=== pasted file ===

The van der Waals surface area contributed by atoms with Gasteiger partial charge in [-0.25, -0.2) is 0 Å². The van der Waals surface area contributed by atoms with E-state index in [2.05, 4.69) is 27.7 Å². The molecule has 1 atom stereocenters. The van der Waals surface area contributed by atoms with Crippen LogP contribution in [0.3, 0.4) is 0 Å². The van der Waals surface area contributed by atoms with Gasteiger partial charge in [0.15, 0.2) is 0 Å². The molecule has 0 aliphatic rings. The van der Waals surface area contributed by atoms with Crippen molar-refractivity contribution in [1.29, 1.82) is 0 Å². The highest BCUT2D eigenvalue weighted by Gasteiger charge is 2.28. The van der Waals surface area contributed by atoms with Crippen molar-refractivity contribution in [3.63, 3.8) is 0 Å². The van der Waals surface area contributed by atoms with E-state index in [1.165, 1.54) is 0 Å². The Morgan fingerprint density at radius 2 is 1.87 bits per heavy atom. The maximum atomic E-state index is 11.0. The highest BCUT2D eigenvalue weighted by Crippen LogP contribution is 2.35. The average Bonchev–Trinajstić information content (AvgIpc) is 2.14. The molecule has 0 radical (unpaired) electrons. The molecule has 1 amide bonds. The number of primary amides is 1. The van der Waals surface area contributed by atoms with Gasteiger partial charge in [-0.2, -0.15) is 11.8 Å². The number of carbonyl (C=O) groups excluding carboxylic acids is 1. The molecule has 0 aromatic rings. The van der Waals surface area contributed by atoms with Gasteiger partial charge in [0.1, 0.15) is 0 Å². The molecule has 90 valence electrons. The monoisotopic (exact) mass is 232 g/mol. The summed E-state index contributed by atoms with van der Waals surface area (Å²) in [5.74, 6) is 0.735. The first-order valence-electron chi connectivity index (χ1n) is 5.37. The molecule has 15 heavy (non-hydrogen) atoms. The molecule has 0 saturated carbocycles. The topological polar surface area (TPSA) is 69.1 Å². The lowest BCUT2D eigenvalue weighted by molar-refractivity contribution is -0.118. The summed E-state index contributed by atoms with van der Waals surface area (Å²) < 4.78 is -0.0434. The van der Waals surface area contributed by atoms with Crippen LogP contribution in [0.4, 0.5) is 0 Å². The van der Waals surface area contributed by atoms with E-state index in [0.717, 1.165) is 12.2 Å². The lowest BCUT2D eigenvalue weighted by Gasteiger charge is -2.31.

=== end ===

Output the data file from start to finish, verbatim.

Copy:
The van der Waals surface area contributed by atoms with Gasteiger partial charge in [-0.25, -0.2) is 0 Å². The van der Waals surface area contributed by atoms with E-state index in [2.05, 4.69) is 27.7 Å². The molecule has 1 atom stereocenters. The van der Waals surface area contributed by atoms with Crippen LogP contribution in [0.3, 0.4) is 0 Å². The van der Waals surface area contributed by atoms with Gasteiger partial charge in [0.15, 0.2) is 0 Å². The molecule has 0 aliphatic rings. The van der Waals surface area contributed by atoms with Crippen molar-refractivity contribution in [1.29, 1.82) is 0 Å². The highest BCUT2D eigenvalue weighted by Gasteiger charge is 2.28. The van der Waals surface area contributed by atoms with Crippen molar-refractivity contribution in [3.63, 3.8) is 0 Å². The van der Waals surface area contributed by atoms with E-state index in [1.165, 1.54) is 0 Å². The Morgan fingerprint density at radius 2 is 1.87 bits per heavy atom. The maximum atomic E-state index is 11.0. The highest BCUT2D eigenvalue weighted by Crippen LogP contribution is 2.35. The average Bonchev–Trinajstić information content (AvgIpc) is 2.14. The molecule has 0 radical (unpaired) electrons. The molecule has 1 amide bonds. The number of primary amides is 1. The van der Waals surface area contributed by atoms with Gasteiger partial charge in [-0.2, -0.15) is 11.8 Å². The number of carbonyl (C=O) groups excluding carboxylic acids is 1. The molecule has 0 aromatic rings. The van der Waals surface area contributed by atoms with Gasteiger partial charge in [0.1, 0.15) is 0 Å². The molecule has 90 valence electrons. The monoisotopic (exact) mass is 232 g/mol. The summed E-state index contributed by atoms with van der Waals surface area (Å²) in [5.74, 6) is 0.735. The first-order valence-electron chi connectivity index (χ1n) is 5.37. The molecule has 15 heavy (non-hydrogen) atoms. The molecule has 0 saturated carbocycles. The topological polar surface area (TPSA) is 69.1 Å². The lowest BCUT2D eigenvalue weighted by molar-refractivity contribution is -0.118. The summed E-state index contributed by atoms with van der Waals surface area (Å²) < 4.78 is -0.0434. The van der Waals surface area contributed by atoms with Crippen LogP contribution in [0.4, 0.5) is 0 Å². The van der Waals surface area contributed by atoms with E-state index in [0.717, 1.165) is 12.2 Å². The lowest BCUT2D eigenvalue weighted by Gasteiger charge is -2.31.